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Washing Hands Reduces Moral Taint

washing hands



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Physical cleanliness and moral purity have a long association in religion, language and other human behaviors. Cleanliness is next to godliness; the Mandarin term for a thief is "a pair of dirty hands"; and, perhaps most famously, Lady Macbeth desperately attempts to wash away a spot of blood after murdering Duncan. Behavioral researchers Chen-Bo Zhong of the University of Toronto and Katie Liljenquist at Northwestern University explored this so-called "Macbeth effect" in a series of experiments with undergraduates. The research revealed that, unconsciously at least, you can wash away your sins.

In the first study, 60 Northwestern students were isolated and asked to describe either an ethical or unethical action they had undertaken in their lives. Following this exercise, they were presented with a series of six word fragments, three of which--W_ _ H, for example--could be completed in a cleansing way (WASH) or an unrelated way (WISH). Those who had just spent time recalling an unethical deed were more likely to produce a cleansing word. And a subsequent similar study with 32 subjects showed that after recalling an unethical memory, students were more likely to choose a free antiseptic wipe over a free pencil when offered the choice, as compared with untested subjects who showed little preference.

In another study, 27 subjects hand copied either an ethical or unethical story. In the ethical version a lawyer helps his colleague, whereas in the unethical version the lawyer sabotages him. Then the students rated products, including cleansing ones such as soap or toothpaste. As expected, the students who had copied the unethical story rated the cleansing products significantly more highly than their ¿ethical¿ peers.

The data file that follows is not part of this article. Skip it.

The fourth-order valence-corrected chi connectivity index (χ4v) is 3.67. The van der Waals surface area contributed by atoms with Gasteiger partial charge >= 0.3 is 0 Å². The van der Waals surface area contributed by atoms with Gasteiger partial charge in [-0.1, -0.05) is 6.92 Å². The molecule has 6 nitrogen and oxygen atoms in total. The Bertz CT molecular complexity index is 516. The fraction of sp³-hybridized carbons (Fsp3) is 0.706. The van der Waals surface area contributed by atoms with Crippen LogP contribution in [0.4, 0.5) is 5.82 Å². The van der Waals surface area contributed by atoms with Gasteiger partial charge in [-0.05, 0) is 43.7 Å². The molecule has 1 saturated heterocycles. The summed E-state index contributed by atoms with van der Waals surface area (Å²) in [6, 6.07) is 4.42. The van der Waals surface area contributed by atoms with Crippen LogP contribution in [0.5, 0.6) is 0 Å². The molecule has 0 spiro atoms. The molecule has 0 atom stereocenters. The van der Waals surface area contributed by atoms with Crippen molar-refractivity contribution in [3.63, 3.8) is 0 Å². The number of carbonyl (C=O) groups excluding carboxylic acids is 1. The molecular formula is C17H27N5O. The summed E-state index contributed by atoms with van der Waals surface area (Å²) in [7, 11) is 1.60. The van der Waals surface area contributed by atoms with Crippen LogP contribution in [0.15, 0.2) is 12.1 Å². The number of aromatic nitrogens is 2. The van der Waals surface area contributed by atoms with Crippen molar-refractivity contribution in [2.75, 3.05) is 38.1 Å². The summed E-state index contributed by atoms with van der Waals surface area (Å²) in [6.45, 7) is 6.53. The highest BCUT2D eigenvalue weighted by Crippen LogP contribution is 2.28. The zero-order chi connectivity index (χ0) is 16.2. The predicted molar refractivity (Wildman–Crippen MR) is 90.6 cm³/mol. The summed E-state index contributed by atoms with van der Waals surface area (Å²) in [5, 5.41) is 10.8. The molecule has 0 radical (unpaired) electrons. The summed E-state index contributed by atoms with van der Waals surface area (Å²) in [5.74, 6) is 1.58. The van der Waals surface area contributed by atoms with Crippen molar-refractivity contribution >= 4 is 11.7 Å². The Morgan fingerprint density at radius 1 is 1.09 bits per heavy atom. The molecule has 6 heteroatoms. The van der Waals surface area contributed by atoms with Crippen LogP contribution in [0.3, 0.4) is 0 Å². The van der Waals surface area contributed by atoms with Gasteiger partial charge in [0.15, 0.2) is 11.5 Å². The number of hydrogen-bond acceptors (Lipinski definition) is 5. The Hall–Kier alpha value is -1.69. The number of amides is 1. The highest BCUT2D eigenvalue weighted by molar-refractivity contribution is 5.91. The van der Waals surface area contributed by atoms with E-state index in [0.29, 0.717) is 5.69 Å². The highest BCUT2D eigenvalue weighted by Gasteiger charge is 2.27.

Although these studies seemed to show that moral stains produce a desire for physical cleanliness, Zhong and Liljenquist wondered whether such a need to be clean could actually drive behavior. After asking 45 more students to recall an unethical behavior from their past, the researchers offered 22 of them a sanitary wipe while leaving the rest of their peers in an "unclean" state. They then asked for unpaid volunteers to aid a desperate graduate student with another study: 74 percent of those in the unclean state offered their help versus only 41 percent of those who had cleaned themselves, according to results published in the September 8 issue of Science. "Washing hands can reduce physical disgust but it can also reduce moral emotions," Zhong says.

Having discovered this unconscious association, Zhong and his colleagues hope to explore the roots of this link--whether in culture, language or the psyche--as well as its implications. "How does environmental cleanliness influence people's ethical behavior?" he asks. "What our study will try to demonstrate is that there might be a direct causal relationship from unclean environment to social behavior." Perhaps if Macbeth had helped his Lady keep a clean home, they might not have engaged in such dirty deeds.

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